Friday, November 11, 2011

Bushcraft vs. Leave-No-Trace: A Response

Brian of "Brian's Backpacking Blog" fame had a post semi-recently asking his readers to chime in on whether buschcraft and leave-no-trace (LNT) are compatible.  I started to write my response in the comment box but then it started to take up A LOT of space, so I decided I would use my own blog as a soap box for my opinion.  And here it is...

Bushcraft for me is the act of participating in nature while taking an "extreme" (my words) view of the LNT principles is the act of passing through nature.  I believe that following the LNT principles as they are written makes them completely compatible with bushcraft. In order to prove my point we are going to explore the 7 principles and my interpretation of them with the juxtaposition of how some LNTers interpret them.

The Seven Principles of Leave-No-Trace:

  1. Plan and Prepare Ahead: Fairly straight forward.  If you are camping in winter, don't pack Bermuda shorts, that would just be silly. But seriously, learn as much as you can about where you are going before you go there and pack accordingly.  Think of possible scenarios and make sure you are ready for the probable ones.
  2. Travel and Camp on Durable Surfaces:What's a durable surface?  Refer to Principle One and learn if there are any fragile soil types that you need to avoid.  When I was a ranger in the Boundary Waters I always slept on exposed granite.  Pretty damn durable stuff that granite...
  3. Dispose of Waste Properly: Another straight forward guideline.  Do not litter.  Idiots litter.  Do not be an idiot.  We will revisit Principal One here, find out if there are backcountry latrines, if so use them, if not find out if cat holes are sufficient, if not maybe you need to pack out your feces.  For me, if I can't get by with a cat hole I do not need to see it.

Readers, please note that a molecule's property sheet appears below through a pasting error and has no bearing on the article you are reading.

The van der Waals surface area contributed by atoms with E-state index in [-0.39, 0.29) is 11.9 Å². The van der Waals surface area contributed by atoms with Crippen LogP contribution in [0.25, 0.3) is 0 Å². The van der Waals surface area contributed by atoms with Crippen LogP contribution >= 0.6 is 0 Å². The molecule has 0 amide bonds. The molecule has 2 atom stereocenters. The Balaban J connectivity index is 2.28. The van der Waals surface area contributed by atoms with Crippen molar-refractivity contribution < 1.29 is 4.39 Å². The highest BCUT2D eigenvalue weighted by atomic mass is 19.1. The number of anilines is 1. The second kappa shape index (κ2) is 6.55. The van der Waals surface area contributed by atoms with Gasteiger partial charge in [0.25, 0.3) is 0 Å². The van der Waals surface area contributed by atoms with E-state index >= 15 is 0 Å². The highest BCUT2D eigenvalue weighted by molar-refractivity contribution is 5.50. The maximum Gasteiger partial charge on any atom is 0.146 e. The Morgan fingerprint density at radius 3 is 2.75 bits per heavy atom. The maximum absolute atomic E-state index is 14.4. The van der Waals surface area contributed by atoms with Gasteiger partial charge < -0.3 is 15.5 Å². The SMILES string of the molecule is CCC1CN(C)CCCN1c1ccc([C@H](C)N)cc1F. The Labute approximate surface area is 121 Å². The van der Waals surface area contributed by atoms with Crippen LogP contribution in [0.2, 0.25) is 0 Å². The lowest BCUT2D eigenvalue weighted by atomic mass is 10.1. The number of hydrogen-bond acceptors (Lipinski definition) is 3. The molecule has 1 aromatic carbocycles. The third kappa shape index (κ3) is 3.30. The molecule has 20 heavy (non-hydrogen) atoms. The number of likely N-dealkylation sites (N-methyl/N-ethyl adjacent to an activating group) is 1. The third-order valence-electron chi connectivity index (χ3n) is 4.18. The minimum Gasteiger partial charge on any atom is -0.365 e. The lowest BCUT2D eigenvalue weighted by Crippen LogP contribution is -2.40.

4. Leave what you find:  This is one I struggle with.  I am who I am today because when I was a boy I filled my pockets with rocks, and acorns, and skulls, and *gasp* picked flowers for my mother.  If I had not done those things, or if I had been told not to do it I think there is a really good chance I would not have developed such a fondness for the outdoors.  I see this a lot in my line of work.  Teachers are often screaming at the kids not to touch anything in nature because they might hurt it or it might be poison ivy.  Which brings us back to Principal One, I'm detecting a pattern here.  Learn if there acceptable things to pick up an take home as souvenirs. You will be impacting the environment less by taking a pebble home as a reminder than if you buy a cheap petroleum based knick-knack that traveled in excess of 5000 miles to arrive at the tourist trap you picked it up at. In Iowa, on public lands nuts, fungus, and berries are fare game.  In National Forests shed antlers are ok to pick up, but antlers attached to a skull are to be left.  I once let a young gentleman who was about 11 years old carry a moose skull with moderately sized spoons out of the Boundary Waters.  Illegal?  Yes.  But if you had seen the pride in that little guys eyes as he passed me on the portage with that skull balanced on his pack you would understand why I did not.  His scout leader said he had found it early in the trip and had carried on each portage, including one portage that was over 500 rods (one rod= 16.5 feet). I console myself in that now he may be majoring in natural resources at a major university because of his experiences on that trip.. There are non-native/invasive flowers, trees, shrubs, etc almost everywhere you go.  Learn what they are an let your little ones pick the flowers and you can cut the trees and shrubs for your spoon carving and buck saws. You will be things out of the forest and leaving a trace, a positive trace. Educate yourself and make a difference.